RuDy: Ruby native extensions in D programming language

RuDy: Ruby native extensions in D programming language

03 Mar 2009 – Warsaw

There are two facts about Ruby.

Well, at least two I want to focus on.

First: the “official” Matz Ruby Interpreter (MRI) is here to stay and going to remain the mainstream Ruby interpreter. Despite its technical flaws, despite JRuby gaining popularity in some very specific applications (Mike Lee used it pretty creatively with GreaseSpoon in his “Test By Proxy” method) and with Rubinius development practically stalled because of recent EngineYard layoffs.

Second: Ruby 1.9 / 2.0, with all the performance improvements it brings, is (will be) still “slow” in CPU-intensive operations when compared to compiled languages and when performance really matters.

Arbitrary selection of uncheckable hypotheses (almost axioms) leads to a simple conclusion: native extensions are here to stay, whenever and wherever Ruby’s performance is simply not enough.

That would be digestable, except for extensions have to be written in plain old raw C. But I don’t want to write in C.

Don’t get me wrong. I love C for its simplicity (without feature bloat) and being close-to-the-metal, while having some pretty big possibilites. And for all the programs written in it (when you try to say “Linux” with a smile and wide “i” like in “Leenux” it always ends up in a menacing grin). It’s just that I hate C for its simplicity (feature-poor) and being close-to-the-metal, combined with possiblities of shooting yourself in the foot.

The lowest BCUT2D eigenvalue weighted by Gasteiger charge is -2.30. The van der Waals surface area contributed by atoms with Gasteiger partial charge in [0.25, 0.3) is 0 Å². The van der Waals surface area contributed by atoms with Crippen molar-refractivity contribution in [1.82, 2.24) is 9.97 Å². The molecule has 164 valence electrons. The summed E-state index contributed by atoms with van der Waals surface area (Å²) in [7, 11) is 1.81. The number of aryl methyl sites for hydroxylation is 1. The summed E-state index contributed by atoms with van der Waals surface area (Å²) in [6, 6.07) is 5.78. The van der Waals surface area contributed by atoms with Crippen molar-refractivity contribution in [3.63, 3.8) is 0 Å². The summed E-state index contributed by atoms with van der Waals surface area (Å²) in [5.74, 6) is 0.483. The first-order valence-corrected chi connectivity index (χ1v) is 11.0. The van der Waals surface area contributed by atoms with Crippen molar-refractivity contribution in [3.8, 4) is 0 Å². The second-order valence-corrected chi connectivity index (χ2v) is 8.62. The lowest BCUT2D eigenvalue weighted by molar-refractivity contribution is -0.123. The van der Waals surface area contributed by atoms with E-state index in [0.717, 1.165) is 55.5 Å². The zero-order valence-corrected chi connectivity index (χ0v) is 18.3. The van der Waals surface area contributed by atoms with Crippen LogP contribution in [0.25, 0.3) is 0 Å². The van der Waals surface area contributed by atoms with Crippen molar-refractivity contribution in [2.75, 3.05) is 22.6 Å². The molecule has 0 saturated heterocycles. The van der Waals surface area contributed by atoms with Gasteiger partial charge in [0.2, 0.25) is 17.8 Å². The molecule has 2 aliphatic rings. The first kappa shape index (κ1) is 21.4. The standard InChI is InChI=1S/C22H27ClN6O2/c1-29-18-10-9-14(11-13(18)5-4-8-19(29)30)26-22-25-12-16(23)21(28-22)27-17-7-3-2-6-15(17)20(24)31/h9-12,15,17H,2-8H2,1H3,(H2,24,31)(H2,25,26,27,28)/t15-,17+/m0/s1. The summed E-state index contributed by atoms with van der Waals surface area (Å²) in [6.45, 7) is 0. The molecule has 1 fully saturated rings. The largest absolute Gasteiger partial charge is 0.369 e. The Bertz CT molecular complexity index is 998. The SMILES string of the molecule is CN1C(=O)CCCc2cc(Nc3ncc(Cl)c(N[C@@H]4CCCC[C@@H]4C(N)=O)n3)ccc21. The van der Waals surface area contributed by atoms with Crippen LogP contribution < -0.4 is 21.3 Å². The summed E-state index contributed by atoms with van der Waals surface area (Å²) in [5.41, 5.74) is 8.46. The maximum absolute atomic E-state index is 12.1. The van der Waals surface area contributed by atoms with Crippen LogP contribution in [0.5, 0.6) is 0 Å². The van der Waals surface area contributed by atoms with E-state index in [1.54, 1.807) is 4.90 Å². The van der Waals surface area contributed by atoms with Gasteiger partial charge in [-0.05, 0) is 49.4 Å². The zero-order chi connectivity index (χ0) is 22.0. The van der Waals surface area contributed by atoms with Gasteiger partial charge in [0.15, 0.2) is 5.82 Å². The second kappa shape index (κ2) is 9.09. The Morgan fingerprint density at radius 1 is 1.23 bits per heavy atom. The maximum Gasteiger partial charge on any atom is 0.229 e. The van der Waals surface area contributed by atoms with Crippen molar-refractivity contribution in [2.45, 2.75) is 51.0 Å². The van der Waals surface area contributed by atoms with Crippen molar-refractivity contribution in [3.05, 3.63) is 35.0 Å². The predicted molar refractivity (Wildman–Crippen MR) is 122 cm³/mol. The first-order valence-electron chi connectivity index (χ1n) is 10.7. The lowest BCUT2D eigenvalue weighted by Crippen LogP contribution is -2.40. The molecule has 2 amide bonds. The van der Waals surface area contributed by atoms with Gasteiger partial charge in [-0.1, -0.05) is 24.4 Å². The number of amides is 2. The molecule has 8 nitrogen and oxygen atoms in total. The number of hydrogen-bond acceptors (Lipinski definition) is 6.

It’s not as bad as C++. But it’s still a language I’d gladly leave behind.

I’d love to write native extensions in a compiled (to machine code) and fast, yet modern and pro-programmer language. C-family syntax would be a plus because of familiarity and ability to copypaste library-agnostic code (mostly number crunching, pretty common in numerical simulations) with minimal modifications.

And there is one like that, which I fell in love with after reading some and writing more (whole semester of “Computer Methods of Simulation” programming lab). It’s called D Programming Language and it really deserves more attention that it gets.

There are many aspects of D I love (and some I don’t like), most of them outlined in my talk about D on january WRUG meeting. Basically speaking (for needs of this blog post) D, with all its awesomeness and pragmatism, can interface with C code/applications/libraries both ways. So yes, you can – at least theoretically – write Ruby native extensions using Ruby’s C API, but in D.

Although there are a few gotchas.

Many D and C datatypes are different. Differences can be “trivial”, i.e. ones that shoot in the foot only after moving to a different platform, like constant-size numeric types (int in D is always 32 bit, no matter what insane hardware you’re targetting). They can be because of “pragmatic” syntactic sugar (arrays in D are actually structs with integer size and pointer to data. They can be non-trivial, like struct padding (or structs in general), and these ones are fortunately (for the most part) solved by the compiler that passes stuff differently to functions declared as extern (C) int some_func(...).

These differences pair up with second problem: for interfacing with C functions, D needs to have their declarations. They are usually within .h C header files that D compilers don’t read – they want these declarations in .d source files. For small APIs or small subset of API functions that you want to use it’s cool to copypaste these functions into .d file and modify their accepted datatypes slightly (if necessary – rarely). For bigger APIs this daunting task can be performed using htod (Windows-only, bleargh!) or bcd.gen.

And remember about differences in datatypes. Where C function accepts “a string”, which in C world means zero-terminated array/pointer of chars, in D you have to pass (d_string ~ \0).ptr. That’s fortunately the only really crappy part about C vs D incompatibilities – rest of them can be circumvented or boiled down to lowest common denominator.